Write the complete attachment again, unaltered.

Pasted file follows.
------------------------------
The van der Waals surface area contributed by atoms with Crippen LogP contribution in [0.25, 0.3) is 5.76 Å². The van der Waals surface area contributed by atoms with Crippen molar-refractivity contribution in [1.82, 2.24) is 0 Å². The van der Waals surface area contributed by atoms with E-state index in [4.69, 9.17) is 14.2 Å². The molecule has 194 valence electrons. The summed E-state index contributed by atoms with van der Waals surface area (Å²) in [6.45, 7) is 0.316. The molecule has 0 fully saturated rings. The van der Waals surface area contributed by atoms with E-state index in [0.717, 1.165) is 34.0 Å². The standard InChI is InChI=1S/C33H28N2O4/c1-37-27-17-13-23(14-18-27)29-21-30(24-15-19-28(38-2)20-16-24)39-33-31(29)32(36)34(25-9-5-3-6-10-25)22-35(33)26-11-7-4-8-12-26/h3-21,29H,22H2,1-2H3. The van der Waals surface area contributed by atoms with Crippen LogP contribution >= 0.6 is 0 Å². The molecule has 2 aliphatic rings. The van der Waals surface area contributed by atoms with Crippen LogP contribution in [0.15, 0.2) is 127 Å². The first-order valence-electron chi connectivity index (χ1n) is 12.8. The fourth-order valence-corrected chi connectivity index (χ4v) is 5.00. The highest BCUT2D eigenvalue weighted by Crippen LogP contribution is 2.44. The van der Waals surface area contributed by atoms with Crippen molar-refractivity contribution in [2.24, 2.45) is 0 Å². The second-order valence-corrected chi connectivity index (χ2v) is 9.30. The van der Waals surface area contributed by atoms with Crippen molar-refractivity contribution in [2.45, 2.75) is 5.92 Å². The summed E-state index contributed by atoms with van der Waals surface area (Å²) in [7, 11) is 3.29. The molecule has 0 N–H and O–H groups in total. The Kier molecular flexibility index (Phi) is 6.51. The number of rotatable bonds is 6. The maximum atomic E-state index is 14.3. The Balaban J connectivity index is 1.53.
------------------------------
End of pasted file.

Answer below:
The van der Waals surface area contributed by atoms with Crippen LogP contribution in [0.25, 0.3) is 5.76 Å². The van der Waals surface area contributed by atoms with Crippen molar-refractivity contribution in [1.82, 2.24) is 0 Å². The van der Waals surface area contributed by atoms with E-state index in [4.69, 9.17) is 14.2 Å². The molecule has 194 valence electrons. The summed E-state index contributed by atoms with van der Waals surface area (Å²) in [6.45, 7) is 0.316. The molecule has 0 fully saturated rings. The van der Waals surface area contributed by atoms with E-state index in [0.717, 1.165) is 34.0 Å². The standard InChI is InChI=1S/C33H28N2O4/c1-37-27-17-13-23(14-18-27)29-21-30(24-15-19-28(38-2)20-16-24)39-33-31(29)32(36)34(25-9-5-3-6-10-25)22-35(33)26-11-7-4-8-12-26/h3-21,29H,22H2,1-2H3. The van der Waals surface area contributed by atoms with Crippen LogP contribution >= 0.6 is 0 Å². The molecule has 2 aliphatic rings. The van der Waals surface area contributed by atoms with Crippen LogP contribution in [0.15, 0.2) is 127 Å². The first-order valence-electron chi connectivity index (χ1n) is 12.8. The fourth-order valence-corrected chi connectivity index (χ4v) is 5.00. The highest BCUT2D eigenvalue weighted by Crippen LogP contribution is 2.44. The van der Waals surface area contributed by atoms with Crippen molar-refractivity contribution in [2.24, 2.45) is 0 Å². The second-order valence-corrected chi connectivity index (χ2v) is 9.30. The van der Waals surface area contributed by atoms with Crippen molar-refractivity contribution in [2.45, 2.75) is 5.92 Å². The summed E-state index contributed by atoms with van der Waals surface area (Å²) in [7, 11) is 3.29. The molecule has 0 N–H and O–H groups in total. The Kier molecular flexibility index (Phi) is 6.51. The number of rotatable bonds is 6. The maximum atomic E-state index is 14.3. The Balaban J connectivity index is 1.53.